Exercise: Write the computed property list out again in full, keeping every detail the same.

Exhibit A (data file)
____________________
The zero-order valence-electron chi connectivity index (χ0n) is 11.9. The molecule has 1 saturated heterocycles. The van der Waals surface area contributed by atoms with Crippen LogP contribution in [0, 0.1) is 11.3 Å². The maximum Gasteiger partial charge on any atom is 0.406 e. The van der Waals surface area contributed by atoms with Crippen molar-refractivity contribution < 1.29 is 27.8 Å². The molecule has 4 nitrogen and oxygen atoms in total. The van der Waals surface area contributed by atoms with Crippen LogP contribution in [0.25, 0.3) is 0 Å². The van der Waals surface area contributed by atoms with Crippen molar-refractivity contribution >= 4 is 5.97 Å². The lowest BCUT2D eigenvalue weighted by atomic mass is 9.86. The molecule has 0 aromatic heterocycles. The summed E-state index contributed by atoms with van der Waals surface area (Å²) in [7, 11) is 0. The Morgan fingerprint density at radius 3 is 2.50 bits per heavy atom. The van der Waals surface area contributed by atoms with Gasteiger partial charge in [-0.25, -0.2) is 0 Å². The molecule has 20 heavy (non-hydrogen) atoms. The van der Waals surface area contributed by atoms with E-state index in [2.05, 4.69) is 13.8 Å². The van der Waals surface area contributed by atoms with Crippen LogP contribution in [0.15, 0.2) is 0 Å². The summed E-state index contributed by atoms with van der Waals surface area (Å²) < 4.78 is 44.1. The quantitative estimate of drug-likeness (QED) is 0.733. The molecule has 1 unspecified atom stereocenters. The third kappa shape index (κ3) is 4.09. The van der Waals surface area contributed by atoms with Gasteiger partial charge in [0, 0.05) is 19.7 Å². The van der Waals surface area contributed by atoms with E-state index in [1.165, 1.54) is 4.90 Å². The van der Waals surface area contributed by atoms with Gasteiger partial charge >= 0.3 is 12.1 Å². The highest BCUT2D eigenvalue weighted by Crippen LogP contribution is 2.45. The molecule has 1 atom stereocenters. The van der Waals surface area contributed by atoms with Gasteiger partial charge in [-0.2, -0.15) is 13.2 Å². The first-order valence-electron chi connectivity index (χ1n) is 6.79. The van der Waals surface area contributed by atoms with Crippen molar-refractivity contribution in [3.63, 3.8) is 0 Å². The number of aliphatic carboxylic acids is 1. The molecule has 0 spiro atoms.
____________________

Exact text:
The zero-order valence-electron chi connectivity index (χ0n) is 11.9. The molecule has 1 saturated heterocycles. The van der Waals surface area contributed by atoms with Crippen LogP contribution in [0, 0.1) is 11.3 Å². The maximum Gasteiger partial charge on any atom is 0.406 e. The van der Waals surface area contributed by atoms with Crippen molar-refractivity contribution < 1.29 is 27.8 Å². The molecule has 4 nitrogen and oxygen atoms in total. The van der Waals surface area contributed by atoms with Crippen LogP contribution in [0.25, 0.3) is 0 Å². The van der Waals surface area contributed by atoms with Crippen molar-refractivity contribution >= 4 is 5.97 Å². The lowest BCUT2D eigenvalue weighted by atomic mass is 9.86. The molecule has 0 aromatic heterocycles. The summed E-state index contributed by atoms with van der Waals surface area (Å²) in [7, 11) is 0. The Morgan fingerprint density at radius 3 is 2.50 bits per heavy atom. The van der Waals surface area contributed by atoms with Gasteiger partial charge in [-0.25, -0.2) is 0 Å². The molecule has 20 heavy (non-hydrogen) atoms. The van der Waals surface area contributed by atoms with E-state index in [2.05, 4.69) is 13.8 Å². The van der Waals surface area contributed by atoms with Crippen LogP contribution in [0.15, 0.2) is 0 Å². The summed E-state index contributed by atoms with van der Waals surface area (Å²) < 4.78 is 44.1. The quantitative estimate of drug-likeness (QED) is 0.733. The molecule has 1 unspecified atom stereocenters. The third kappa shape index (κ3) is 4.09. The van der Waals surface area contributed by atoms with Gasteiger partial charge in [0, 0.05) is 19.7 Å². The van der Waals surface area contributed by atoms with E-state index in [1.165, 1.54) is 4.90 Å². The van der Waals surface area contributed by atoms with Gasteiger partial charge >= 0.3 is 12.1 Å². The highest BCUT2D eigenvalue weighted by Crippen LogP contribution is 2.45. The molecule has 1 atom stereocenters. The van der Waals surface area contributed by atoms with Gasteiger partial charge in [-0.2, -0.15) is 13.2 Å². The first-order valence-electron chi connectivity index (χ1n) is 6.79. The van der Waals surface area contributed by atoms with Crippen molar-refractivity contribution in [3.63, 3.8) is 0 Å². The number of aliphatic carboxylic acids is 1. The molecule has 0 spiro atoms.